How inflation has impacted European spending behaviour in 2022 – with good news for Spain

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Inflation, Covid, and Ukraine war have affected consumer behaviour in Europe, according to new data.

But there’s good news for people living in Spain, where people are spending less, and saving more, despite record inflation.

To mark World Savings Day, online bank N26 surveyed customers to find out how Europeans are dealing with the impact of inflation.

The data shows which countries are still spending big on vacations and restaurants, whose incomes are growing, and the changes to the spending habits of men and women.

Spending data and saving data of over 380,000 consumers in five European markets (Spain, Germany, Austria, France, and Italy) were surveyed between January to August 2022.

Despite record inflation, customers in Spain saved the most between March and August this year. Of all the countries studied, Spain experienced the highest inflation rates overall.

Despite this, customers in Spain increased their savings, on average, from 4.6% (of their average income) in January and February to 7.2% from March onwards—a relative increase of 57.2%.

Following the overall EU trend, Spanish users were also able to save the most in March—11.1% of their income, or €177.89 on average.

Of all the markets we studied, customers in Spain have the highest savings ratio overall, setting aside, on average, 6.6% of their income between January and August.

This was followed by Germany, where customers saved 5.1% of their income on average. In France, customers had a shaky start to the year but are back in the black now on average, saving 0.1% of their income each month (roughly €3.55).

Customers in Italy showed the largest decrease in their average savings, and their saving habits fluctuated the most—for the months of April, May, and August, they also spent more than they earned.

Government initiatives in Spain and Germany may have played a role in how much residents there have been able to save, such as in March when the Spanish government introduced a discount of 20 cents per liter on fuel for all drivers in Spain.

Furthermore, the “Iberian Exception,” approved by the European Commission in June, capped the price of gas for power production, which reduced electricity bills considerably.

Elsewhere in Europe, signs of inflation were especially noticeable in the “food and groceries” and “transport and cars” categories – but Spain saw a downward trend with Spaniards spending 1.0% less of their average income in this category.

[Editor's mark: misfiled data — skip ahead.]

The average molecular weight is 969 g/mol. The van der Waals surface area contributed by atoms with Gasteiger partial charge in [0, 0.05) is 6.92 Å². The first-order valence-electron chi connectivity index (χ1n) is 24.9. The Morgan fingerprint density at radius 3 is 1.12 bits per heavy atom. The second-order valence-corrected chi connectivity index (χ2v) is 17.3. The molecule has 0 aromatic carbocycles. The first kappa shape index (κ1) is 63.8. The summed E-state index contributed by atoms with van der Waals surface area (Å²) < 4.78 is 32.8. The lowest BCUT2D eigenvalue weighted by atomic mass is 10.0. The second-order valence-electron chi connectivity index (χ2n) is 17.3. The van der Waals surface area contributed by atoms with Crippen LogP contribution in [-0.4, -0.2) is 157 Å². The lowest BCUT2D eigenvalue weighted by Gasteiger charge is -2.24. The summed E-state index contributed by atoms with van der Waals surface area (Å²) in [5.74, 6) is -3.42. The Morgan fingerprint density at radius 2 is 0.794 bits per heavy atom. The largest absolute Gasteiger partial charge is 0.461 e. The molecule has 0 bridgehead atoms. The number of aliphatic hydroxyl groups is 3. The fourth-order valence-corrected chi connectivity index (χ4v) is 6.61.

Meanwhile, in Germany, the €9 ticket, a monthly pass valid for travel on public transit and regional trains throughout the country, might have given Germans more opportunity to save.

European women saved €17 more per month despite the gender wage gap. The data shows that men earn considerably more than women (on average) across all the countries studied—roughly 39% more.

Despite this, between January and August, women consistently saved more of their income—5.9% on average compared to 3.7% on average for men. In terms of actual euros, this averaged out to a monthly savings of €112.20 for women, while men saved €95.20 per month during the same period.

March was the top savings month for both men and women. Both women and men saved the most in absolute euros in March—€222.36 and €202.57 on average, respectively. This coincided with Russia’s invasion of Ukraine, but these findings were similar in 2021.

In every country studied, incomes rose between March and August, compared to January and February. Austrians enjoyed a significant boost, with incomes 17.7% higher on average than in January and February. In Germany, incomes in March–August were 6.9% higher on average than in January and February. 

In Italy, savings experienced the highest drop. After managing to save 4% of their income in January-February, on average, this fell to just 0.6% in March-August.

Germans spent more on bars and restaurants than any other country. Their spending in this category lept from 3.2% of their average income in January and February to 4.3% from March onward—a 31.9% relative increase.

Austrians followed closely with a 26.5% increase in spending here, from 3.6% to 4.6% of average income.

In keeping with their fiscal responsibility this year, Spain spent the least in the socialising category, at 9.3% of their income. Meanwhile, they increased their travel spending by 68.8% (in total euros) between January-February and March-August.

And German customers reported a more modest, but nevertheless sizable, holiday budget increase, going up 53.9% (in total euros spent) during the same period. 


Thank you for taking the time to read this article, do remember to come back and check The Euro Weekly News website for all your up-to-date local and international news stories and remember, you can also follow us on Facebook and Instagram.

Vickie Scullard

A journalist of more than 12 years from Manchester, UK, Vickie now lives in Madrid and works as a news writer for the Euro Weekly News.



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